How Food Can Influence Concussion Recovery: Part II

In PART I of this blog post I discuss some of the fundamental mechanisms underlying concussion pathophysiology and I explore the interplay between glucose, insulin release, fat intake, ketosis, and neurologic recovery. In part II, we will discuss how omega-3 fatty acids support general neurologic health and the potential therapeutic role for concussions. I will then attempt to establish some practical takeaways, as I currently see it.

This was written in 2016. I will try to update this post if new information comes out since this was written, but please be aware that this a information may become outdated before I am able to do so.

Again…the purposes of my blog posts are to facilitate thought and discussion or perhaps even motivate research to answer the remaining questions on this topic. That is all. If you think that you have a concussion, please go see a concussion specialist.

Omega-3 fatty acids
Omega-3 fatty acids are long chain polyunsaturated fatty acids and include α-linolenic acid (ALA), eicosapentaenoic acid (EPA), and docosahexaenoic acid (DHA). Over 97% of the omega-3 fatty acids present in the human brain is DHA which plays a vital role in maintaining membrane fluidity, receptor activity, and signal transduction [1, 2]. In the developing human brain, DHA accumulates in hippocampus and frontal cortex, regions that are important for executive functioning, learning, and memory [2-4]. Foods that are highest in DHA concentration include fatty cold water fish such as salmon, trout, sardines, mackerel, and herring. There are also high amounts of DHA in human breast milk, again highlighting its importance in brain development.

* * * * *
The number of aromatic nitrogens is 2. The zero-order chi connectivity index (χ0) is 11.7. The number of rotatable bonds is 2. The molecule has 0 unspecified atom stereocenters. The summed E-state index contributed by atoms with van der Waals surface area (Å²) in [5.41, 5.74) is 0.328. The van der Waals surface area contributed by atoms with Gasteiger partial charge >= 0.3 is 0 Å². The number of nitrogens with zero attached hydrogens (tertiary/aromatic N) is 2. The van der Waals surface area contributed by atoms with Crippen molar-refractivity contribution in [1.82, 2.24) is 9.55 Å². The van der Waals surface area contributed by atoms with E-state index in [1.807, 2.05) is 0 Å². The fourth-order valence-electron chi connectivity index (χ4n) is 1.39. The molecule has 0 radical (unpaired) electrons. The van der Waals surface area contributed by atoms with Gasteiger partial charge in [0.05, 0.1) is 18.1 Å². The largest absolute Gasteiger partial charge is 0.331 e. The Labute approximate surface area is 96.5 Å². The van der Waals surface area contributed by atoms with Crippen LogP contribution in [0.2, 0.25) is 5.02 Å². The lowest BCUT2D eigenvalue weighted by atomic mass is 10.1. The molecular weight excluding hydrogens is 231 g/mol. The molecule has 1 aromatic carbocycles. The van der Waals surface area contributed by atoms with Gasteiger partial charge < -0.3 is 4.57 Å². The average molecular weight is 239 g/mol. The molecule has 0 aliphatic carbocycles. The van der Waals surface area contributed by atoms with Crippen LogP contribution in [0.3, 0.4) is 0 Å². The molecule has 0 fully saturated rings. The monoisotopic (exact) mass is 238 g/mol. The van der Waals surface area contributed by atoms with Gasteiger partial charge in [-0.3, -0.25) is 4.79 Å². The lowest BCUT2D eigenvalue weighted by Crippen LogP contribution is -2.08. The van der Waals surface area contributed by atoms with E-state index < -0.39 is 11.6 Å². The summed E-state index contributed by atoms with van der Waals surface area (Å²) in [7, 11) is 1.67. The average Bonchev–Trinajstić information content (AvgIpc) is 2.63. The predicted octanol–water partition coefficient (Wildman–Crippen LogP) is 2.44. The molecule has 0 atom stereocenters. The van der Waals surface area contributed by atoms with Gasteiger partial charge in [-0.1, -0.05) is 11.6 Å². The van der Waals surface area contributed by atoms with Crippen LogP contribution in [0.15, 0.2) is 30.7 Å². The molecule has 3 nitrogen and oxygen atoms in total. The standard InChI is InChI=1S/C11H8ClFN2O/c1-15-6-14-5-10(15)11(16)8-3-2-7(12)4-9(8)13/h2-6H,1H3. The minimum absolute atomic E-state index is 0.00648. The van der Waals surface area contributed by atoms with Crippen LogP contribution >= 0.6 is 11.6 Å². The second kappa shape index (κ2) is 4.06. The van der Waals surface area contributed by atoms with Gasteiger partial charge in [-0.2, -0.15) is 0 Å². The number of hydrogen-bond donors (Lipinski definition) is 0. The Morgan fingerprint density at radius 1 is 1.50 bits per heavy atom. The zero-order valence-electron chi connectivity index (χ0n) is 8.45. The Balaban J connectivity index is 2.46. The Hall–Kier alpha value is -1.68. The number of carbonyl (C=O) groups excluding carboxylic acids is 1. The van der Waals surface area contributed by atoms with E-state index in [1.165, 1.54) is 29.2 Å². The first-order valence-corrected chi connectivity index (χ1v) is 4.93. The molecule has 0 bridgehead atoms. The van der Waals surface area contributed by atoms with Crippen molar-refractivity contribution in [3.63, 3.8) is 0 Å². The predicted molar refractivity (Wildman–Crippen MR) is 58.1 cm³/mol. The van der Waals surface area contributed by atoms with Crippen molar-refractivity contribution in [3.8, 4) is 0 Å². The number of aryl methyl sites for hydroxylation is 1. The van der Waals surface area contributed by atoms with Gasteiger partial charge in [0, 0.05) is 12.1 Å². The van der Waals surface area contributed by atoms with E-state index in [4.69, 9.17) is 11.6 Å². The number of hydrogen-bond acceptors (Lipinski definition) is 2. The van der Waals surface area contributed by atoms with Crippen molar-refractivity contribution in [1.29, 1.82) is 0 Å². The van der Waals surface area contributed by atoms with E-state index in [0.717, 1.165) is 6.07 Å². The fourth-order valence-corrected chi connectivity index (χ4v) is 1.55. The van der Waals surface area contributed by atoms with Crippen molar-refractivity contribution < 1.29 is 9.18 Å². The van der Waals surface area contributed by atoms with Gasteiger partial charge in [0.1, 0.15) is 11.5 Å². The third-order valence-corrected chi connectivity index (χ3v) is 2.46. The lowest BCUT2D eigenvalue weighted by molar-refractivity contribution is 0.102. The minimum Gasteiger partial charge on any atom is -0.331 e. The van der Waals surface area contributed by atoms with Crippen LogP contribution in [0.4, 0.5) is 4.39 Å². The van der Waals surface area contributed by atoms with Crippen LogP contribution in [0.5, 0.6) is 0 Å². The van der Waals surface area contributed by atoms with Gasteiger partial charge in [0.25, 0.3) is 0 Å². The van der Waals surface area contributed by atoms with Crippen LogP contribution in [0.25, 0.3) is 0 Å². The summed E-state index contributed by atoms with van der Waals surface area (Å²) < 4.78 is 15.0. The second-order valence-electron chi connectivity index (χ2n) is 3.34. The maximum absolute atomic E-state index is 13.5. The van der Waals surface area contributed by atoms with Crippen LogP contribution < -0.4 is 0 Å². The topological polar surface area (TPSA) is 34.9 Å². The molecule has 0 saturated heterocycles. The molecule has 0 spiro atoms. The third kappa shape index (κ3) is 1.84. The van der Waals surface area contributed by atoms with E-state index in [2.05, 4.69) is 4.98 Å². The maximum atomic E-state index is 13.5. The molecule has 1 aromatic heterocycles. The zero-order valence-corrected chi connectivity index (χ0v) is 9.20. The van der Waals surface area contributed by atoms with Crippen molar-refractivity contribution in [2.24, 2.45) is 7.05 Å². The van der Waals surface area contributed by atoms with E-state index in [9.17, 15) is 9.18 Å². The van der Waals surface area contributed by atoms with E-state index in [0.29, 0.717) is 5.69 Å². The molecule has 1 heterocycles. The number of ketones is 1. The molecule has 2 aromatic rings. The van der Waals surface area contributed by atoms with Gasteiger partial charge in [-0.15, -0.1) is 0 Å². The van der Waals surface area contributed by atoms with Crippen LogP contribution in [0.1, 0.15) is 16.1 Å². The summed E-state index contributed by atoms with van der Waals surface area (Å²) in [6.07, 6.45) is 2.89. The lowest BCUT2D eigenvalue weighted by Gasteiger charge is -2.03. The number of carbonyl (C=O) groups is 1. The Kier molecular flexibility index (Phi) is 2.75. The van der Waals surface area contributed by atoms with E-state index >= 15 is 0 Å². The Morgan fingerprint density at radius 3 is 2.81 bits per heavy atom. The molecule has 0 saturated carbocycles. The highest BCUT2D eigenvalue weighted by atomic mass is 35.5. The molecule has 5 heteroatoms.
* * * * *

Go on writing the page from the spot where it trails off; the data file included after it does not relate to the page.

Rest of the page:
It has been demonstrated that increased omega-3 fatty acid consumption (via seafood or DHA supplementation) is associated with increased brain volume and improved cognition [5-9]. A decreased risk for developing Alzheimer’s is also associated with increased intake [10-13].

Total DHA concentrations in the brain decrease after a mild traumatic brain injury (TBI), which may indicate an increased therapeutic potential [2]. Rats given a diet higher in omega-3 fatty acids were found to have significantly reduced oxidative damage, improved markers for neuroplasticity, better cognitive performance, reduced glutamate excitotoxicity, and less structural damage following a TBI [2, 14-20]. Supplementing isolated DHA was also associated with better cognitive performance, significantly improved biomarkers for metabolism and reduced oxidative stress and damage secondary to a TBI [21-25]. DHA supplementation has also been found to reduce inflammatory markers following brain trauma [26-28].

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What about omega-3 fatty acids for concussion in humans?